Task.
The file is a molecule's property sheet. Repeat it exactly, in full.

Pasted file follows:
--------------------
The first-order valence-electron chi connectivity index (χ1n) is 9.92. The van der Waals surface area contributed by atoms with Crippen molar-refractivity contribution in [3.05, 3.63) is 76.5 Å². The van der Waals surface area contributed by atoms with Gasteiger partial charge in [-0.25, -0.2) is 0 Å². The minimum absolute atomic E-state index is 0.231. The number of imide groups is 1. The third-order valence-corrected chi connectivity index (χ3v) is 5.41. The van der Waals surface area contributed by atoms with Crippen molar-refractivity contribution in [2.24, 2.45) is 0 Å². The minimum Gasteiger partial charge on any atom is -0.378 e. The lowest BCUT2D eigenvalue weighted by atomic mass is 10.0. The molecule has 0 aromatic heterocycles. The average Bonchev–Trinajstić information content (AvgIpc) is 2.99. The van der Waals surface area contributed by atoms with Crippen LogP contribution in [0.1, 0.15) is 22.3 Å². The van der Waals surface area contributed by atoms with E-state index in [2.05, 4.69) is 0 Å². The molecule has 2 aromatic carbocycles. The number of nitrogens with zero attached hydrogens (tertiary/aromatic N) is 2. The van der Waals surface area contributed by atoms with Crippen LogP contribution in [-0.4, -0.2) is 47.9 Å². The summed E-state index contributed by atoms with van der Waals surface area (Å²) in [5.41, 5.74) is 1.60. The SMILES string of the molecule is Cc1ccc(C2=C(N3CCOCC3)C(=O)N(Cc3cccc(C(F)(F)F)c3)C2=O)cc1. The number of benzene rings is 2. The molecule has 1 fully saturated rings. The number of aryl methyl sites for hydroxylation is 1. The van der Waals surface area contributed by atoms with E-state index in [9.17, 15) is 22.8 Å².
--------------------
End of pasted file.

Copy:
The first-order valence-electron chi connectivity index (χ1n) is 9.92. The van der Waals surface area contributed by atoms with Crippen molar-refractivity contribution in [3.05, 3.63) is 76.5 Å². The van der Waals surface area contributed by atoms with Gasteiger partial charge in [-0.25, -0.2) is 0 Å². The minimum absolute atomic E-state index is 0.231. The number of imide groups is 1. The third-order valence-corrected chi connectivity index (χ3v) is 5.41. The van der Waals surface area contributed by atoms with Crippen molar-refractivity contribution in [2.24, 2.45) is 0 Å². The minimum Gasteiger partial charge on any atom is -0.378 e. The lowest BCUT2D eigenvalue weighted by atomic mass is 10.0. The molecule has 0 aromatic heterocycles. The average Bonchev–Trinajstić information content (AvgIpc) is 2.99. The van der Waals surface area contributed by atoms with Crippen LogP contribution in [0.1, 0.15) is 22.3 Å². The van der Waals surface area contributed by atoms with E-state index in [2.05, 4.69) is 0 Å². The molecule has 2 aromatic carbocycles. The number of nitrogens with zero attached hydrogens (tertiary/aromatic N) is 2. The van der Waals surface area contributed by atoms with Crippen LogP contribution in [-0.4, -0.2) is 47.9 Å². The summed E-state index contributed by atoms with van der Waals surface area (Å²) in [5.41, 5.74) is 1.60. The SMILES string of the molecule is Cc1ccc(C2=C(N3CCOCC3)C(=O)N(Cc3cccc(C(F)(F)F)c3)C2=O)cc1. The number of benzene rings is 2. The molecule has 1 fully saturated rings. The number of aryl methyl sites for hydroxylation is 1. The van der Waals surface area contributed by atoms with E-state index in [9.17, 15) is 22.8 Å².